Breckland Birder

Breckland Birder
Crossbill in Breckland, Norfolk Photo by Paul Newport

Friday, 4 November 2016

Stunning Autumn.

An early start this morning for a visit close to Thompson, Norfolk.  I arrived just prior to sunrise to the call of a Tawny Owl.  Brief early morning sunshine was soon replaced by cloud and rain showers, some heavy and prolonged.
Walking close to some heathland I was totally amazed by the colours presented to me in the early morning light, most especially the exquisite bronzes of Beech trees.  Varying cloud and some rain soon passed over and light faded somewhat, despite this the majesty of the Beech trees brightened the dullest of conditions.
With these stunning Beech trees came some wonderful birds.  Bramblings arrived in the canopy where I watched them expertly, and quite acrobatically, extract seeds from their husks.  In total, some 40+ Bramblings were present and I was lucky enough to get a photograph of a stunning male sitting exposed in the treetop in full, early morning sunlight.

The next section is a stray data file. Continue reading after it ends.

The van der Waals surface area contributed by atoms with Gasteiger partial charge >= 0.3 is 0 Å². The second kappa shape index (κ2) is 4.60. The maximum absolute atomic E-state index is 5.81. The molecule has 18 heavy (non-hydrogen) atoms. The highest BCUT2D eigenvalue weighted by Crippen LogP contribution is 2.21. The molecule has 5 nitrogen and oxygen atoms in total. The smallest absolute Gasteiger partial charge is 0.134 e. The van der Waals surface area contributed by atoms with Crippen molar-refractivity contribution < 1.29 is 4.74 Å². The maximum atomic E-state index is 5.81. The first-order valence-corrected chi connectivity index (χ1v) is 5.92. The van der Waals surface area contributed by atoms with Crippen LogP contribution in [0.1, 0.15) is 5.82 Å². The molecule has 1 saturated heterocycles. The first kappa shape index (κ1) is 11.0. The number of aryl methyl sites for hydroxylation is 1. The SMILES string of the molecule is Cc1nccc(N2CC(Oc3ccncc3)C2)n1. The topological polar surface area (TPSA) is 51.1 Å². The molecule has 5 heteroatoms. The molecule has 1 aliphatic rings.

Stunning Beech trees near Thompson, Norfolk 4th Nov.
As well as Bramblings, this area of Beech and surrounding mixed woodland hosted both Redwings and Fieldfares, both species typically mobile, although one flock of 100+ Fieldfare included some Redwings, plundered fruits on a lone Hawthorn.
Brambling in top of one of the many Beech trees
Common species featured also in this area, these included several Chaffinches feeding amongst leaf litter, also Coal, Blue, and Great Tits were seen.
Redwing (juvenile) at Thompson 4th Nov.
What a stunning bird the Redwing is with its striking head pattern, this feature alone separates this Thrush from any other seen in the British Isles.  Many Redwings were present today, sometimes mixed with Fieldfares, where they fed upon mostly Hawthorn berries.
The Redwing pictured here is a juvenile, this bird is aged by the pale tips to the greater coverts which appear to form a broken white bar on the wing.
Fieldfares in a Hawthorn...can you see the Redwings
Walking back following my visit to the wonderful Beech woodland, a flock of 100+ Fieldfares emerged with many alighting in a lone Hawthorn to plunder berries.  With them was a few Redwings.
Finally, a distant male Stonechat launched itself from its perch, climbed to gather a fly presumably, and then returned to more or less the same perch.
What a magical morning for autumn colours and birds this was.

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